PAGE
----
Youth who become involved in the juvenile justice system can find they are wedged between a rock and a hard place. They often need mental health services and would be better served by a less restrictive, community-based treatment setting but the confessions they are required to make during the substance abuse/mental health evaluations could land them in a highly restrictive, punitive corrections facility instead.
The juvenile justice system’s goal is rehabilitation and treatment. Placing a child in an appropriate setting that will treat any underlying causes of misbehavior, such as substance use or mental health problems is ideal. We no longer work under a lock ‘em up and throw away the key philosophy that saw too many children being sent to prison with no hope of evidence-based treatment options. Essentially no hope for the future except four gray cell walls.
Due Process vs. Mental Health
Youth are required, often court-ordered, to submit to mental health and substance abuse evaluations for a variety of reasons, including establishing competency, transfer/waiver processes and pre-trial determinations. These psychological and or psychosocial evaluations are designed to determine diagnoses and appropriate level of care/placement. They are not designed to protect a child from self-incrimination. Evaluations ask specific questions about current charges, as well as, past criminal conduct. Specific questions can include:
- Have you hurt or broken something on purpose, just because you were mad? (MAYSI-2)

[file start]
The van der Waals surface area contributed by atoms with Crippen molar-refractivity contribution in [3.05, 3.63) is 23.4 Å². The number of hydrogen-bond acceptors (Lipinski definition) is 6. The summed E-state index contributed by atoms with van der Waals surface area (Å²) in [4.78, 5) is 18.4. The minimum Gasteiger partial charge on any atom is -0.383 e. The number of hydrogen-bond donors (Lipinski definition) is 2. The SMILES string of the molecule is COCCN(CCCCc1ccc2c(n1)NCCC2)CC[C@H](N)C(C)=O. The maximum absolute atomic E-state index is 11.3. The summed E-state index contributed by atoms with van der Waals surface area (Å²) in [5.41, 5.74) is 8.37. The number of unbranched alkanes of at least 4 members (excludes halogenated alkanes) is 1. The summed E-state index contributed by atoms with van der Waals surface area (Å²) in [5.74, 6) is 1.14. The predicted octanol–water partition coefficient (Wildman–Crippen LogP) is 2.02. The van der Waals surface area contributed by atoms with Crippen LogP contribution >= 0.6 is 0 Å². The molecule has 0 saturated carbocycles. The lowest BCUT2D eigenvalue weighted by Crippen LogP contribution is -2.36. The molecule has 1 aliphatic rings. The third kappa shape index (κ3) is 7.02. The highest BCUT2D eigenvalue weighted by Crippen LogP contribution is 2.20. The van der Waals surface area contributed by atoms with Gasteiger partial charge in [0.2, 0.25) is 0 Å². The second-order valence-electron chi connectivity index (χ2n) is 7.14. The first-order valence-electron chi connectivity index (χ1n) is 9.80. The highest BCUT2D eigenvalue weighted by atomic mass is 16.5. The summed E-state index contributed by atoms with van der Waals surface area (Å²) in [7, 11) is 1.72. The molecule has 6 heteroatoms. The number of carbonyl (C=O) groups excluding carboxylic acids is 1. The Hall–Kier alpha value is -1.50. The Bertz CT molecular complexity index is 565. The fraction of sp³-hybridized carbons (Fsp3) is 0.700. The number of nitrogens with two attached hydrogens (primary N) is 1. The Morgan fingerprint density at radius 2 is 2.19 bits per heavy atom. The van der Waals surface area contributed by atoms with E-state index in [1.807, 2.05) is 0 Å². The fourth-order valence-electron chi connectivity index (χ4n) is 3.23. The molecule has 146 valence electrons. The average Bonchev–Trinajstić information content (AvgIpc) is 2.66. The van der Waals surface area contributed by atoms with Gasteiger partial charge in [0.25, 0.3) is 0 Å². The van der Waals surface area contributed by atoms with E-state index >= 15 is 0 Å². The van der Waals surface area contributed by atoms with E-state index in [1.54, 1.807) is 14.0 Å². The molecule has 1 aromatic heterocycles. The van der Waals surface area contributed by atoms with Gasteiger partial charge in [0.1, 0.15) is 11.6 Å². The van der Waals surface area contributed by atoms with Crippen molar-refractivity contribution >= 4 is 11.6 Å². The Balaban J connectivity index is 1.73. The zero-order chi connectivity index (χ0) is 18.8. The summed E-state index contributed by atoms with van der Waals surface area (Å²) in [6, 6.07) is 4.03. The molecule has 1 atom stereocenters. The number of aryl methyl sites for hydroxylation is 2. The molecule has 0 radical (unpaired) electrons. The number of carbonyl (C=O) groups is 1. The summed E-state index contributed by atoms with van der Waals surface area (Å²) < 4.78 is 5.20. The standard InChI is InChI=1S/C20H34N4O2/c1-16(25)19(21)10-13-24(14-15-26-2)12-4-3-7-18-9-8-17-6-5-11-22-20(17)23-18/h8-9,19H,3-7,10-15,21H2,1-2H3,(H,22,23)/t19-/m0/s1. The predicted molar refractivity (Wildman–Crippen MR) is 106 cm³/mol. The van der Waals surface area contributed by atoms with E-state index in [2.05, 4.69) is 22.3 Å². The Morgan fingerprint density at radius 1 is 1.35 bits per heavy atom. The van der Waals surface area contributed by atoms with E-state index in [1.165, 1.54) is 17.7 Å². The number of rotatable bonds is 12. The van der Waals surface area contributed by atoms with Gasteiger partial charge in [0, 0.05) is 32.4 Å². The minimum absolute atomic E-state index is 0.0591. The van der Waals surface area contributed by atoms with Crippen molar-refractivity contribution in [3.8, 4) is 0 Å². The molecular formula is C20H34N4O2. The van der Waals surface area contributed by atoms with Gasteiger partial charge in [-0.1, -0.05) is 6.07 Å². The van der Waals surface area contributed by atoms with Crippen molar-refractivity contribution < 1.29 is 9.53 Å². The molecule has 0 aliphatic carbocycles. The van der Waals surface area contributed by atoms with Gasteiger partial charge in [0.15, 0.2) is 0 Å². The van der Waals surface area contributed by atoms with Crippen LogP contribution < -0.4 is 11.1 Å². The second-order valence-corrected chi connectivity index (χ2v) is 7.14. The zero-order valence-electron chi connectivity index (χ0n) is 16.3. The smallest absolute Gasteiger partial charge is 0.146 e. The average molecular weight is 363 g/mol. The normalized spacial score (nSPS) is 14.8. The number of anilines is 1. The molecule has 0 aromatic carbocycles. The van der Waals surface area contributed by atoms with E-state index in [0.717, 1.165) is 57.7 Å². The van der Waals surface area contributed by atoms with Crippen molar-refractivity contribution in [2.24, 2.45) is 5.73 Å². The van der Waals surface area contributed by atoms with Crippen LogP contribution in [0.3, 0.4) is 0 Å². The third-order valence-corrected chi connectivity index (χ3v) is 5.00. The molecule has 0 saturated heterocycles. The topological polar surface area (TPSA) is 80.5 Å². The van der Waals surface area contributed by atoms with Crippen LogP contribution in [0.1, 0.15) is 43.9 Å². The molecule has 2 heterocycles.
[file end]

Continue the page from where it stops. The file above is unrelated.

- Have you done anything you wish you hadn’t, when you were drunk or high? (MAYSI-2)
- When was the last time you…
- Used alcohol or drugs weekly?
- Sold, distributed or helped to make illegal drugs?
- Purposely damaged or destroyed property that did not belong to you? (GAINS-SS)
- Yes or no…
- I destroy things belonging to others.
- I physically attack people
- I set fires (CBCL)
Admitting offending behaviors, as well as, drug and alcohol use and risky life-style choices is imperative to a child receiving appropriate treatment and ideally preventing further criminal conduct. The complication arises when defense attorneys and those tasked with protecting a juvenile’s constitutional rights have no choice but to recommend the youth not answer the questions on these evaluation due to their current admissibility in court, both for the trial and sentencing. It seems once again the system’s goals are being thwarted by procedure.
In In re Gault [387 U.S. 1 (1967)], the U.S. Supreme Court held juveniles accused of criminal offenses must be afforded many of the same constitutional protections available to adult criminal defendants, including the right against self-incrimination as specified in the Fifth and Sixth Amendments. Because of their youth and immaturity, it is even more imperative that an educated, attentive juvenile justice professional assist in helping a youth understand these rights so they are not harmed by their naiveté. It is under this responsibility that a youth’s lawyer would advise against their client completing a self-incriminating evaluation regardless of the seeming long-term benefits gained if the child were to access the appropriate level of mental health resources he or she truly needs. Unfortunately, due to current budget restraints receiving quality mental health services while incarcerated is unlikely.